Saturday 22 April 2017

What colour is it? Green and blue in Japan

A picture of bright yellow yamabuki or Japanese yellow rose
Kerria Japonica (yamabuki) or Japanese yellow rose
One of the fun things about learning a foreign language is that you realise that many words and concepts you took for granted are in fact arbitrary. A prime example is colour (iro in Japanese=色) and colour labels can differ in interesting ways between cultures. For example, Japanese has many colour labels named after things in nature such as kuchiba (fallen leaves)-iro and uguisu (Japanese nightingale)-iro. Fruit labels are particularly common and include daidai (tangerine)-iro, anzu (apricot)-iro, and momo (peach)-iro. Interestingly, the colour beni-iro although named after the yellow-orange flower beni-bana (safflower) is translated as crimson in English while yamabuki-iro (a colour named after the bright "yellow" spring flower Kerria Japonica pictured above right which was introduced in an earlier post) is closer to orange on the colour spectrum in Japan - and Japanese insist the flower has an "orange" tint!

A green "walk" sign which Japanese call "blue"
A green (blue?) crossing sign
Even more interesting are the colours "blue" and "green" in Japanese. While ao(i)-iro or simply aoi (青い) is translated as "blue" in the dictionary this doesn't capture how it is actually used in practice. Aoi in Japanese, especially in the past, typically covered a broader spectrum than the English "blue", and is probably best described as green/blue (grue?). Today, there remain many reminders of this "grue" perception such as the fact that the "green" traffic signal and walk symbol (pictured left),  "green" apples, and "green" leaves are referred to as "blue" (aoi) in Japanese. In the case of the first two, one explanation is that Japanese see red and blue, being primary colours, as opposites and using aoi in these cases makes the contrast with red clearer.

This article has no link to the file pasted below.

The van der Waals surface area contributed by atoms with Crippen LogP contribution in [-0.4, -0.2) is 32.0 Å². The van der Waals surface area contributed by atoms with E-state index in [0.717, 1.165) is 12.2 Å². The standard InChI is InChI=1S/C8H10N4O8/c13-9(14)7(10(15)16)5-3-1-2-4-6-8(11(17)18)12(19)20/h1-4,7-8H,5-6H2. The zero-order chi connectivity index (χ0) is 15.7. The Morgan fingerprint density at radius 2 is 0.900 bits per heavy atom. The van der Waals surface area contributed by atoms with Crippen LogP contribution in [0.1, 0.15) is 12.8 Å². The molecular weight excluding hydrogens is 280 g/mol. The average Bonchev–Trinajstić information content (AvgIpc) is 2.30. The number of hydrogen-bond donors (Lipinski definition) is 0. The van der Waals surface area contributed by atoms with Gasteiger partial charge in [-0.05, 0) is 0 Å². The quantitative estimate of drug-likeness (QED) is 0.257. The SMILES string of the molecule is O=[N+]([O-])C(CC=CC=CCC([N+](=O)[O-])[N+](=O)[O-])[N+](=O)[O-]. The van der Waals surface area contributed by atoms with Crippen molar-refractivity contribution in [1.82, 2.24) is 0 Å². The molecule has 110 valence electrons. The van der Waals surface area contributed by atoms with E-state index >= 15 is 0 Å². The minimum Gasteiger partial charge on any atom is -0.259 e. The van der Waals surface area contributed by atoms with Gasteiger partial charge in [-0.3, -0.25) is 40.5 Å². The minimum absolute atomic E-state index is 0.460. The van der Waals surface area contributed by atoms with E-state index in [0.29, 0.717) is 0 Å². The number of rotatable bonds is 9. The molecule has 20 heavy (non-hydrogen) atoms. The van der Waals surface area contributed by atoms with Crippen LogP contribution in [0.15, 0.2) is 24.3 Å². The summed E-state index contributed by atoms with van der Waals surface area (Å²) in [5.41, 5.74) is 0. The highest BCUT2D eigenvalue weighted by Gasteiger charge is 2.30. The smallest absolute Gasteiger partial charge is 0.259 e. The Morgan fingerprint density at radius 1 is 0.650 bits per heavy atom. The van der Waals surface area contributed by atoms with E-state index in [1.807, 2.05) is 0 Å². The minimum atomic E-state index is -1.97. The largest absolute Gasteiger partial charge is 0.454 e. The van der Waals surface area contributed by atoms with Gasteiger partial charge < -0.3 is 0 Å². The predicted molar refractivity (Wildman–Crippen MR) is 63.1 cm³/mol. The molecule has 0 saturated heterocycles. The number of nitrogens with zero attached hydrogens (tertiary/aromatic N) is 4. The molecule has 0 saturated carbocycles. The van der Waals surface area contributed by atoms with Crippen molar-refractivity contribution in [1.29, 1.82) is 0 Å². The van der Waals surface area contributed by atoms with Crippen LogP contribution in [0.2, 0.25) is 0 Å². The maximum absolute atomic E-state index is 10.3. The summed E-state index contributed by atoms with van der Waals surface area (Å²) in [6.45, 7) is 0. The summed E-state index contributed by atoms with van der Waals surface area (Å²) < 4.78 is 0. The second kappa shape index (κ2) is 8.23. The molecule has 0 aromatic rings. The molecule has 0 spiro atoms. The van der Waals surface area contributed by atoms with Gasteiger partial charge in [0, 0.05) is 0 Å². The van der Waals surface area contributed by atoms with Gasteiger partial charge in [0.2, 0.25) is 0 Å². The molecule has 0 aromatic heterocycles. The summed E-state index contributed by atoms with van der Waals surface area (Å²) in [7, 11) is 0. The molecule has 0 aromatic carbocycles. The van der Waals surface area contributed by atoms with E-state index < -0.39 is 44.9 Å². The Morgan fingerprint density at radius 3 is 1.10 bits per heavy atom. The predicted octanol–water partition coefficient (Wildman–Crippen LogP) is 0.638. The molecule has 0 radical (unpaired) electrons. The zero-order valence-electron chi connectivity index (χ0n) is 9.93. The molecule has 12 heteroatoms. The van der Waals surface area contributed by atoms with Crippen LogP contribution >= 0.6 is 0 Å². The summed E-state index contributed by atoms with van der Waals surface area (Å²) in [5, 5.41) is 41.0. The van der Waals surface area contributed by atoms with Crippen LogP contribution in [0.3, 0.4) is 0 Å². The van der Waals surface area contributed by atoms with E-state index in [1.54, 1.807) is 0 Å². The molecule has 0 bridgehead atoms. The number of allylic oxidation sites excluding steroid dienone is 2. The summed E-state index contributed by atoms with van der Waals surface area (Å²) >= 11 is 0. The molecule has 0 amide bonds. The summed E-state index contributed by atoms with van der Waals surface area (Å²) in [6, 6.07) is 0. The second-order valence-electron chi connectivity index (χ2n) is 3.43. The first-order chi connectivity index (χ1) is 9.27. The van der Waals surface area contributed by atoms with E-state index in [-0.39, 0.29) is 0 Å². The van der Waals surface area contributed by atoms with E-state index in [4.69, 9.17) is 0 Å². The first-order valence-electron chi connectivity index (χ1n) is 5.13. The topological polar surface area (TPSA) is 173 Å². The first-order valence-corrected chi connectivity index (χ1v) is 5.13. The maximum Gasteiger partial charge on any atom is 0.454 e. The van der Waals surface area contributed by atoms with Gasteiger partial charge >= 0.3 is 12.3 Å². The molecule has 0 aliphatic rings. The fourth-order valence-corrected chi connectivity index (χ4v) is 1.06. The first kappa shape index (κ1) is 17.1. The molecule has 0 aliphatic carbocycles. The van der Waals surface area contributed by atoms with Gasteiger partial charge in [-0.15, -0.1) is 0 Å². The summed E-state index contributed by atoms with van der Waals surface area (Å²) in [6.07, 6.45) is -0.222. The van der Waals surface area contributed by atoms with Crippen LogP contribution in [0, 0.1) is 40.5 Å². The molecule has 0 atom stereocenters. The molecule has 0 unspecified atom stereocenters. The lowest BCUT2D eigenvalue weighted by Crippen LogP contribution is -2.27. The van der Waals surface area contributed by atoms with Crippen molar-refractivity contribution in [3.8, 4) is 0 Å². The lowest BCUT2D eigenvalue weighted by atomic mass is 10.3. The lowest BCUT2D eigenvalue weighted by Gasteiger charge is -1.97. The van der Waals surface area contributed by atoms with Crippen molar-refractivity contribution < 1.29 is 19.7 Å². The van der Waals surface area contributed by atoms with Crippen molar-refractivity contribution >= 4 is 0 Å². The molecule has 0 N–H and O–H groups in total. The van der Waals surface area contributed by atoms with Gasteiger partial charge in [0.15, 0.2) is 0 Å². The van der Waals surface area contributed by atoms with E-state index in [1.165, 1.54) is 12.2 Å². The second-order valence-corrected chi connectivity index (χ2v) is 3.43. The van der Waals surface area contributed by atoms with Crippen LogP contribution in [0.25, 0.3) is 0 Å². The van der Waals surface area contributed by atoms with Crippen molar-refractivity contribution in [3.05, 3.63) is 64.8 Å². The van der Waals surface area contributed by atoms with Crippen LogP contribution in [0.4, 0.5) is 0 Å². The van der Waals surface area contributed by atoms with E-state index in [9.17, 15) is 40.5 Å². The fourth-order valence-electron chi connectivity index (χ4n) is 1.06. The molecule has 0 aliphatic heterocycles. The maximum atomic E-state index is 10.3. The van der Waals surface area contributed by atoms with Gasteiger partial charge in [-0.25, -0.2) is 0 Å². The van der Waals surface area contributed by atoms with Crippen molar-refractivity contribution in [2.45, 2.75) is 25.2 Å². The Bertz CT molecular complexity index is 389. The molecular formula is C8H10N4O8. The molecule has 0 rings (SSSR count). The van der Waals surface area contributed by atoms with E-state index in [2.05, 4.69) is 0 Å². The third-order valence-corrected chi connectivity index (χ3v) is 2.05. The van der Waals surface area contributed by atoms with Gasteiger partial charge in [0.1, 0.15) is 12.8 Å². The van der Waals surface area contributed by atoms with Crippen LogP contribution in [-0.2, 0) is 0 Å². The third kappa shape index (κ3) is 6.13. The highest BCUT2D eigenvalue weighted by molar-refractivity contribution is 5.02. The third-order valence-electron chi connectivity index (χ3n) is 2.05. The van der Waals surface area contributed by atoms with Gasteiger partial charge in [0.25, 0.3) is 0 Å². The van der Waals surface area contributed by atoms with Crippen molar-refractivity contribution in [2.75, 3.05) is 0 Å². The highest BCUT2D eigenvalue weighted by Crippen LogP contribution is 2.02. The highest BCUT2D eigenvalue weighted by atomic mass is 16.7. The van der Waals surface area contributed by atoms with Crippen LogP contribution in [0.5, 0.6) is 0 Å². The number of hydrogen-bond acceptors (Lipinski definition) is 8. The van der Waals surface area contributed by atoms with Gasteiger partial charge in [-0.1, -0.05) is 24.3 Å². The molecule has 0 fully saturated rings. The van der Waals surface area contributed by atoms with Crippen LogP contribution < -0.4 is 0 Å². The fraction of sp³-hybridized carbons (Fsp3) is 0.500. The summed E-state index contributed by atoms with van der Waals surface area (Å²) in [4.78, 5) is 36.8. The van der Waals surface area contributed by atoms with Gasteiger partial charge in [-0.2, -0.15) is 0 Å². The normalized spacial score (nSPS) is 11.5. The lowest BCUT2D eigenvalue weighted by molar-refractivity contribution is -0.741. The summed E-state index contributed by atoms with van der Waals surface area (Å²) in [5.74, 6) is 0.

A final example of using aoi (blue) where we would use green in English are the words used to describe young people who in English would be "green behind the ears" or "greenhorns." In Japanese young people are seinen (青年), adolescence is seinenki (青年期), and puberty is seishunki (青春期), all using the kanji for "blue." But just to add to the confusion, in the past infants up to three years-old were called midori (green) ko/go with the nuance of a young bud or leaf. New-born babies, however, have always been called aka-chan or "little red one" using the character for red (赤)!